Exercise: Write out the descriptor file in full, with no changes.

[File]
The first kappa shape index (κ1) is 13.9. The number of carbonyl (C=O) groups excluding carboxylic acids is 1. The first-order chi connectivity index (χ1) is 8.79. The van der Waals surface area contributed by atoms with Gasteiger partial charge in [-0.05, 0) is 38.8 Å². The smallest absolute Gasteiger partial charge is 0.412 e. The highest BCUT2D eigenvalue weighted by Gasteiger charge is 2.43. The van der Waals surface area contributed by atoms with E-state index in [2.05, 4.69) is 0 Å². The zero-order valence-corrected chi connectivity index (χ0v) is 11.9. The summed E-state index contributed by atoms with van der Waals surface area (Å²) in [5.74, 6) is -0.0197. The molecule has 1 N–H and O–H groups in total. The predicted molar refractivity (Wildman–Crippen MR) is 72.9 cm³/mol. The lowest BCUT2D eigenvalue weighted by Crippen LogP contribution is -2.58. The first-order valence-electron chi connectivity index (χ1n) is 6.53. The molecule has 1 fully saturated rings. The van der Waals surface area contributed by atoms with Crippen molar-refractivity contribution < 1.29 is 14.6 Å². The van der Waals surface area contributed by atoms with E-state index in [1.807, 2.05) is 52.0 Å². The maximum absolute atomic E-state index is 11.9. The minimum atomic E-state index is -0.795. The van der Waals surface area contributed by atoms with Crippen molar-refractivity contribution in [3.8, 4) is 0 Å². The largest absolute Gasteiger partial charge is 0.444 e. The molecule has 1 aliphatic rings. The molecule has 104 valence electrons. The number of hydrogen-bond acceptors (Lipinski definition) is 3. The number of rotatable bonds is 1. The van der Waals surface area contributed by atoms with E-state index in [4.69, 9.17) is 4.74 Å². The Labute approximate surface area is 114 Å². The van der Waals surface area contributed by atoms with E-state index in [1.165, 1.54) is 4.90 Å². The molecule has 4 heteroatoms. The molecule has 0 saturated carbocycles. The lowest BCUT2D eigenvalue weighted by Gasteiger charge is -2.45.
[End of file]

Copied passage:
The first kappa shape index (κ1) is 13.9. The number of carbonyl (C=O) groups excluding carboxylic acids is 1. The first-order chi connectivity index (χ1) is 8.79. The van der Waals surface area contributed by atoms with Gasteiger partial charge in [-0.05, 0) is 38.8 Å². The smallest absolute Gasteiger partial charge is 0.412 e. The highest BCUT2D eigenvalue weighted by Gasteiger charge is 2.43. The van der Waals surface area contributed by atoms with E-state index in [2.05, 4.69) is 0 Å². The zero-order valence-corrected chi connectivity index (χ0v) is 11.9. The summed E-state index contributed by atoms with van der Waals surface area (Å²) in [5.74, 6) is -0.0197. The molecule has 1 N–H and O–H groups in total. The predicted molar refractivity (Wildman–Crippen MR) is 72.9 cm³/mol. The lowest BCUT2D eigenvalue weighted by Crippen LogP contribution is -2.58. The first-order valence-electron chi connectivity index (χ1n) is 6.53. The molecule has 1 fully saturated rings. The van der Waals surface area contributed by atoms with Crippen molar-refractivity contribution < 1.29 is 14.6 Å². The van der Waals surface area contributed by atoms with E-state index in [1.807, 2.05) is 52.0 Å². The maximum absolute atomic E-state index is 11.9. The minimum atomic E-state index is -0.795. The van der Waals surface area contributed by atoms with Crippen molar-refractivity contribution in [3.8, 4) is 0 Å². The largest absolute Gasteiger partial charge is 0.444 e. The molecule has 1 aliphatic rings. The molecule has 104 valence electrons. The number of hydrogen-bond acceptors (Lipinski definition) is 3. The number of rotatable bonds is 1. The van der Waals surface area contributed by atoms with E-state index in [4.69, 9.17) is 4.74 Å². The Labute approximate surface area is 114 Å². The van der Waals surface area contributed by atoms with E-state index in [1.165, 1.54) is 4.90 Å². The molecule has 4 heteroatoms. The molecule has 0 saturated carbocycles. The lowest BCUT2D eigenvalue weighted by Gasteiger charge is -2.45.